Ford vs VW. Demand vs offer. I've tried to get some sort of rebate. It's the price to pay to be the first in. Same thing when I bought my Golf R in 2016. Barely able to get 500$ off.
Deal Addict
Aug 3, 2008
1251 posts
806 upvotes
Canada
RedStrikeCa wrote:
Jan 14th, 2018 6:41 am
I purchased a 2017 Ford Focus Electric below MSRP. My OTR price was $21500 with leather seats. MSRP was $33k so savings from MSRP was about 4k (also had $14k rebate). Although the Ford Focus Electric is only sold in Quebec for 2018, my point here is that EVs should be negotiated below MSRP.
You didn't negotiate though, I think. You got either roadshow discount or employee price + Costco discount. Ford dealerships did not want to negotiate anything as demand was huge.
Sr. Member
User avatar
Sep 8, 2014
534 posts
408 upvotes
Toronto, ON
Discounts are rare on EV's in Ontario, as noted, the Ford Focus EV discounts were offered for their entire range of vehicles, and the EV go caught up in them, forcing Ford dealers to sell the car below MSRP.

I negotiated $2500 off my new Smart ED, having been a previous owner, and knowing that the dealer was effectively not interested in selling the car, but pre-ordered a minimum set of vehicles to satisfy corporate Daimler requirements. Dealer will not be stocking Smart ED, you must custom order. It may be possible to negotiate, but I don't know.

Have seen a small number of posts in 2017 where people claimed to have received a discount on an EV purchase, but it's not the norm.
Member
User avatar
Sep 30, 2007
356 posts
145 upvotes
my point here is that EVs should be negotiated below MSRP.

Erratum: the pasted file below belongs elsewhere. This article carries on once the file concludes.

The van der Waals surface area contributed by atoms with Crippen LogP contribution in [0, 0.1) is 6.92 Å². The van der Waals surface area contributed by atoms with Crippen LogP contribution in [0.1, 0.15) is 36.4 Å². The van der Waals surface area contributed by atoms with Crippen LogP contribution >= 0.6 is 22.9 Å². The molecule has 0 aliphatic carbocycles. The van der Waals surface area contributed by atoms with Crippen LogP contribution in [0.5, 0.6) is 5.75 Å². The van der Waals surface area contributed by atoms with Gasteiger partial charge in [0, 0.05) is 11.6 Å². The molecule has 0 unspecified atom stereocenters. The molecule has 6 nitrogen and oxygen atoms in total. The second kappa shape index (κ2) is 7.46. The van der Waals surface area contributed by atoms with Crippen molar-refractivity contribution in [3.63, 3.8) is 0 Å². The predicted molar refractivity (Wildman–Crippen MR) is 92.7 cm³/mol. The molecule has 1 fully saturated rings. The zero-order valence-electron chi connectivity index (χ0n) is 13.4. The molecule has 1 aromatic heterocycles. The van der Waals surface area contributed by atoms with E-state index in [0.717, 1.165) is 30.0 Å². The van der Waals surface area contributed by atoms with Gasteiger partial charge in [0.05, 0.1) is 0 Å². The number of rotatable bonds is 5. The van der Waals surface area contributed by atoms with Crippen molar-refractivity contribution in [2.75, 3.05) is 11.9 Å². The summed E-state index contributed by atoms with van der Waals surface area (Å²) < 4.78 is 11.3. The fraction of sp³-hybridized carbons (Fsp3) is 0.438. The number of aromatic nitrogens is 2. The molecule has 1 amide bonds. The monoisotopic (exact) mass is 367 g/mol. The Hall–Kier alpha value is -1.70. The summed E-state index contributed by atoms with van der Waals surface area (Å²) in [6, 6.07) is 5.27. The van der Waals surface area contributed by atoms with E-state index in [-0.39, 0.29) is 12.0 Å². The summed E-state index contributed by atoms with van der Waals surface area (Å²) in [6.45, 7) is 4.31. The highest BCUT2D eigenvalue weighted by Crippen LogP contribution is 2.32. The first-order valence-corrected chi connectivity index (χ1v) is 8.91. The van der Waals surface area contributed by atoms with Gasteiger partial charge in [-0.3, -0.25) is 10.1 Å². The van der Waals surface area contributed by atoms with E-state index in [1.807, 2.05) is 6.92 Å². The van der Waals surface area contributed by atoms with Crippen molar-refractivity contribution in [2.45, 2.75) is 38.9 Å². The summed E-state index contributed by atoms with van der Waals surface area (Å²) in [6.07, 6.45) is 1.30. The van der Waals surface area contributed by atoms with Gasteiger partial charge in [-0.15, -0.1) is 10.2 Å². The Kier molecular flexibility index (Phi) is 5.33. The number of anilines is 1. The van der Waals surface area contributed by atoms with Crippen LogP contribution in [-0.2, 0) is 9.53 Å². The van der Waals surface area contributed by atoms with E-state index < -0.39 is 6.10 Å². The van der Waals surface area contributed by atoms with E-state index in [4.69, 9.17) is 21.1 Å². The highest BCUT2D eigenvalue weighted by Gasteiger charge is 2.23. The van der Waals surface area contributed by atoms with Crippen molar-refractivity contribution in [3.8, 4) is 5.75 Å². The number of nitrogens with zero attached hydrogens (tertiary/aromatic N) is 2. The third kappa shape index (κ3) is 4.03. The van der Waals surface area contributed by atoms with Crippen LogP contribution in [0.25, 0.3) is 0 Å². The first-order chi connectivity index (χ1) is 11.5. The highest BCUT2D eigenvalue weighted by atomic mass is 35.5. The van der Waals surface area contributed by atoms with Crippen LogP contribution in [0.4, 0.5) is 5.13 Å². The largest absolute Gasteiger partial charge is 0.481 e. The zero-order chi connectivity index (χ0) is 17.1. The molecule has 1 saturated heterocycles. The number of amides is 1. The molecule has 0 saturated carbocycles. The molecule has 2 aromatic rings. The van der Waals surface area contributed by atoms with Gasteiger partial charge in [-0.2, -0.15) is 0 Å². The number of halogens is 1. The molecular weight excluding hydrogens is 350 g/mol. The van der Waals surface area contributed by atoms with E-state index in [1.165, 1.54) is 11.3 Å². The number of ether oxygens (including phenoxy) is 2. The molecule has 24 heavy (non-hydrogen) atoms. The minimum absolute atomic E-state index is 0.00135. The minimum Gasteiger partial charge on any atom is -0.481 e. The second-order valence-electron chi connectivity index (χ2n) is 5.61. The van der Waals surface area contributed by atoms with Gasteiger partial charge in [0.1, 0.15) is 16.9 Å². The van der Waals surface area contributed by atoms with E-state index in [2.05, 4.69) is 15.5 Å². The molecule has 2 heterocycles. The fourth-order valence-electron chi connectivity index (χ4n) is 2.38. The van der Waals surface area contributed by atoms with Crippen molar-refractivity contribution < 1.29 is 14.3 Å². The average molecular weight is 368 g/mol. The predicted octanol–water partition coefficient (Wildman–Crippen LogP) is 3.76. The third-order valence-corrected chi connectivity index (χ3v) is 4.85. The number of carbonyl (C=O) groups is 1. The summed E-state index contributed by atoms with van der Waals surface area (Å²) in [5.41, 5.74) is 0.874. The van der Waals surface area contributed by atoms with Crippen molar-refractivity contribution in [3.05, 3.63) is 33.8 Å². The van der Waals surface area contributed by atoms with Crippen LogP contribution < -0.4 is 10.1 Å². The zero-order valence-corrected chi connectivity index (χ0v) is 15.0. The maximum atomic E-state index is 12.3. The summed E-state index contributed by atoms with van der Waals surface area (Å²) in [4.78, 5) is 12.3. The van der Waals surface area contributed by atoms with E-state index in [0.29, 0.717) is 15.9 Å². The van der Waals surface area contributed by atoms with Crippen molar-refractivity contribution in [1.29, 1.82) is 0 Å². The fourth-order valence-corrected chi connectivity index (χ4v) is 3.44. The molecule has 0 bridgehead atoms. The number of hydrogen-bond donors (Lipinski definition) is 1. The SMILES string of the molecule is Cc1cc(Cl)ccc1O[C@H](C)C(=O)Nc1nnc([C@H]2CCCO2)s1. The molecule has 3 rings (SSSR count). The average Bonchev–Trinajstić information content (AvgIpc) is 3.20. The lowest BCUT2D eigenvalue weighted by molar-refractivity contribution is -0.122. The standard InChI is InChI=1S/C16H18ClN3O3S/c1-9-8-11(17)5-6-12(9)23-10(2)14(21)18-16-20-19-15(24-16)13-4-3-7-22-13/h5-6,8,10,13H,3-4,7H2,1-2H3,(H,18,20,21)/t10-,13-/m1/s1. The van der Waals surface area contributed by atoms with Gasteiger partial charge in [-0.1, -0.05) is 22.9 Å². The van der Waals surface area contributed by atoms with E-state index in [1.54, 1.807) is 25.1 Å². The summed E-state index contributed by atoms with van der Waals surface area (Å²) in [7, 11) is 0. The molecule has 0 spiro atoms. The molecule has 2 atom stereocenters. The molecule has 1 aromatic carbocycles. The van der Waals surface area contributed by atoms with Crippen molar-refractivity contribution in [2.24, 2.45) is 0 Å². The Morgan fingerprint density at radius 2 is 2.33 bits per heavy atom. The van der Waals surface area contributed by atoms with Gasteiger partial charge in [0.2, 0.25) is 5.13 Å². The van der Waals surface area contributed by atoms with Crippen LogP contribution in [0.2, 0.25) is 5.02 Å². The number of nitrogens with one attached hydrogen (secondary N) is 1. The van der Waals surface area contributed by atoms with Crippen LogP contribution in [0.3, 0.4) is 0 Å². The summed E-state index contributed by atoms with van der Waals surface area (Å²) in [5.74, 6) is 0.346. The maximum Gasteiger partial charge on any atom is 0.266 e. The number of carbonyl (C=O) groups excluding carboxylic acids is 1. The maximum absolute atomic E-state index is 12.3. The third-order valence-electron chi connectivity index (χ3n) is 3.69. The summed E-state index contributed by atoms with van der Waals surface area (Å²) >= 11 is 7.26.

Average time to get EV in Ontario right now is 6 to 8 months, if you get lucky.
If you get unlucky, it could be up to 14 months, see post of JeffyStud in
here

You can negotiate all you want, but if there's 20 people in front of you, who's willing to pay MSRP for the same car,
I've got bad news for you.
Newbie
Dec 3, 2017
14 posts
If one has to pay the full MSRP, then the price is quite high even with the government incentive. (I would have thought that as with other cars, one is expected to bargain for something significantly cheaper.)

The MSRP-based offer I saw from a dealer for a 3-year lease (which maximizes the value of the government incentive) comes to almost $800/month for the most basic version, and almost $900/month for the fully loaded one. After the $14,000 incentive, this means I'm looking at between $400 and $500 per month. That's still enough money to lease a very nice gas car, certainly one more luxurious than even the fully-loaded E-Golf.

There's of course the saving on gas, but I'd be driving this car only for everyday commuting and errands within the city, and using my other gas car for any trips where I'm going with the whole family, or where there is a significant distance. So I don't think I'd be doing more than 10-15 thousand kilometers per year. With a reasonably fuel-efficient gas car, that would be less than $100/month saving on gas even if electricity were free (which it isn't).

Am I missing something here, or is there really no good economic case for getting this car? (Unless maybe your daily commute distance happens to fall just short of its range, so you maximize the saving on gas while still being able to cover it?)

This still doesn't mean I wouldn't get it, as I really like it a lot. (I'm very attracted to both the traditional Golf design and the idea of driving an EV.) However, the question is whether I should realistically consider it as an expensive luxury rather than a cost-effective choice.
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User avatar
Nov 18, 2006
2088 posts
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Pothole city
Vuchko wrote:
Jan 14th, 2018 11:08 pm
If one has to pay the full MSRP, then the price is quite high even with the government incentive. (I would have thought that as with other cars, one is expected to bargain for something significantly cheaper.)

The MSRP-based offer I saw from a dealer for a 3-year lease (which maximizes the value of the government incentive) comes to almost $800/month for the most basic version, and almost $900/month for the fully loaded one. After the $14,000 incentive, this means I'm looking at between $400 and $500 per month. That's still enough money to lease a very nice gas car, certainly one more luxurious than even the fully-loaded E-Golf...